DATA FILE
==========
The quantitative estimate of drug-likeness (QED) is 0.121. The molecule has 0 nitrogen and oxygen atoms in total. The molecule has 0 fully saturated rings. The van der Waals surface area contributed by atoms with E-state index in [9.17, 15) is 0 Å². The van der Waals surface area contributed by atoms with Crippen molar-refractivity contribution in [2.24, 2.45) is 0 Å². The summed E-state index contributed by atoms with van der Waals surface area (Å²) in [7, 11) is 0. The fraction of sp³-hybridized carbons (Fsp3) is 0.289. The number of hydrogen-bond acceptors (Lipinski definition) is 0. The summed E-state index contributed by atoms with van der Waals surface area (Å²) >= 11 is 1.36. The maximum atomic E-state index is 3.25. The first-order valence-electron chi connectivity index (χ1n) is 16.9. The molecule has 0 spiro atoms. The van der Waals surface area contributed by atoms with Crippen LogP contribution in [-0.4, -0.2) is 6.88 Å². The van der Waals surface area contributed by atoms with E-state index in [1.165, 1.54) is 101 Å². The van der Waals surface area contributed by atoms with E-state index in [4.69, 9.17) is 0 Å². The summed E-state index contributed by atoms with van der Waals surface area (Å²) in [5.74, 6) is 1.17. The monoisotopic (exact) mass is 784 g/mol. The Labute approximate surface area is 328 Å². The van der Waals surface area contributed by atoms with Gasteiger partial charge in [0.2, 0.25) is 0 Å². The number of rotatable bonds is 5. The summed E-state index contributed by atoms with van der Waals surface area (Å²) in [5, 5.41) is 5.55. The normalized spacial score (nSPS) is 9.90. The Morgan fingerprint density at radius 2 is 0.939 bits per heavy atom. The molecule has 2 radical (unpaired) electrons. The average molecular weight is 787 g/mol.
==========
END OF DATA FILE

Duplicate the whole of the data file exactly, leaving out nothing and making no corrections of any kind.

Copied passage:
The quantitative estimate of drug-likeness (QED) is 0.121. The molecule has 0 nitrogen and oxygen atoms in total. The molecule has 0 fully saturated rings. The van der Waals surface area contributed by atoms with E-state index in [9.17, 15) is 0 Å². The van der Waals surface area contributed by atoms with Crippen molar-refractivity contribution in [2.24, 2.45) is 0 Å². The summed E-state index contributed by atoms with van der Waals surface area (Å²) in [7, 11) is 0. The fraction of sp³-hybridized carbons (Fsp3) is 0.289. The number of hydrogen-bond acceptors (Lipinski definition) is 0. The summed E-state index contributed by atoms with van der Waals surface area (Å²) >= 11 is 1.36. The maximum atomic E-state index is 3.25. The first-order valence-electron chi connectivity index (χ1n) is 16.9. The molecule has 0 spiro atoms. The van der Waals surface area contributed by atoms with Crippen LogP contribution in [-0.4, -0.2) is 6.88 Å². The van der Waals surface area contributed by atoms with E-state index in [1.165, 1.54) is 101 Å². The van der Waals surface area contributed by atoms with E-state index in [4.69, 9.17) is 0 Å². The summed E-state index contributed by atoms with van der Waals surface area (Å²) in [5.74, 6) is 1.17. The monoisotopic (exact) mass is 784 g/mol. The Labute approximate surface area is 328 Å². The van der Waals surface area contributed by atoms with Gasteiger partial charge in [0.2, 0.25) is 0 Å². The number of rotatable bonds is 5. The summed E-state index contributed by atoms with van der Waals surface area (Å²) in [5, 5.41) is 5.55. The normalized spacial score (nSPS) is 9.90. The Morgan fingerprint density at radius 2 is 0.939 bits per heavy atom. The molecule has 2 radical (unpaired) electrons. The average molecular weight is 787 g/mol.